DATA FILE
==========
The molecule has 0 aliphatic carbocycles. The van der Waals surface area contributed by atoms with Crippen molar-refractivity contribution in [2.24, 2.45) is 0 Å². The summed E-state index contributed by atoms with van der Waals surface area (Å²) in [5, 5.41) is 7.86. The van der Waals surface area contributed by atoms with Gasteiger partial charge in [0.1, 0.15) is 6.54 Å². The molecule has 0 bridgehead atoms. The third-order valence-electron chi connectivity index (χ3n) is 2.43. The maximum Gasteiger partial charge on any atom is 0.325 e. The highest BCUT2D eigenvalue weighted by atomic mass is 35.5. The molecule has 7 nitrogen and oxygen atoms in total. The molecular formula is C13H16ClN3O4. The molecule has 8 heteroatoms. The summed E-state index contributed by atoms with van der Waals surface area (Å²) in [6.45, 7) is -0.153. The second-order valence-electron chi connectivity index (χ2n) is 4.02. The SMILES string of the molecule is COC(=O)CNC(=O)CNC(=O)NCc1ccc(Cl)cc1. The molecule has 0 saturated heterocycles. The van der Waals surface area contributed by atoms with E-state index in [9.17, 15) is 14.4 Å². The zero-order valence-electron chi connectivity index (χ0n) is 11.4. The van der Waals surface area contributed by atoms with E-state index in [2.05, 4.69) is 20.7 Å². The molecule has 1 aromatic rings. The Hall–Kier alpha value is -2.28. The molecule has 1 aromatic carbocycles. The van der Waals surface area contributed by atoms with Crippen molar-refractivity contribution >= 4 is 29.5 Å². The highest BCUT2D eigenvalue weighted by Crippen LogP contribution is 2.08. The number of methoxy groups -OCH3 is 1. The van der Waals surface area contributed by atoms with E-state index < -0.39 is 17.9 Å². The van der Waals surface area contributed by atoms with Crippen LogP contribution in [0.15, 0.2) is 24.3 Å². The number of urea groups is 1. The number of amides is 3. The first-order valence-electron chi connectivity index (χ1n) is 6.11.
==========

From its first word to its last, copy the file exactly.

The molecule has 0 aliphatic carbocycles. The van der Waals surface area contributed by atoms with Crippen molar-refractivity contribution in [2.24, 2.45) is 0 Å². The summed E-state index contributed by atoms with van der Waals surface area (Å²) in [5, 5.41) is 7.86. The van der Waals surface area contributed by atoms with Gasteiger partial charge in [0.1, 0.15) is 6.54 Å². The molecule has 0 bridgehead atoms. The third-order valence-electron chi connectivity index (χ3n) is 2.43. The maximum Gasteiger partial charge on any atom is 0.325 e. The highest BCUT2D eigenvalue weighted by atomic mass is 35.5. The molecule has 7 nitrogen and oxygen atoms in total. The molecular formula is C13H16ClN3O4. The molecule has 8 heteroatoms. The summed E-state index contributed by atoms with van der Waals surface area (Å²) in [6.45, 7) is -0.153. The second-order valence-electron chi connectivity index (χ2n) is 4.02. The SMILES string of the molecule is COC(=O)CNC(=O)CNC(=O)NCc1ccc(Cl)cc1. The molecule has 0 saturated heterocycles. The van der Waals surface area contributed by atoms with E-state index in [9.17, 15) is 14.4 Å². The zero-order valence-electron chi connectivity index (χ0n) is 11.4. The van der Waals surface area contributed by atoms with E-state index in [2.05, 4.69) is 20.7 Å². The molecule has 1 aromatic rings. The Hall–Kier alpha value is -2.28. The molecule has 1 aromatic carbocycles. The van der Waals surface area contributed by atoms with Crippen molar-refractivity contribution >= 4 is 29.5 Å². The highest BCUT2D eigenvalue weighted by Crippen LogP contribution is 2.08. The number of methoxy groups -OCH3 is 1. The van der Waals surface area contributed by atoms with E-state index < -0.39 is 17.9 Å². The van der Waals surface area contributed by atoms with Crippen LogP contribution in [0.15, 0.2) is 24.3 Å². The number of urea groups is 1. The number of amides is 3. The first-order valence-electron chi connectivity index (χ1n) is 6.11.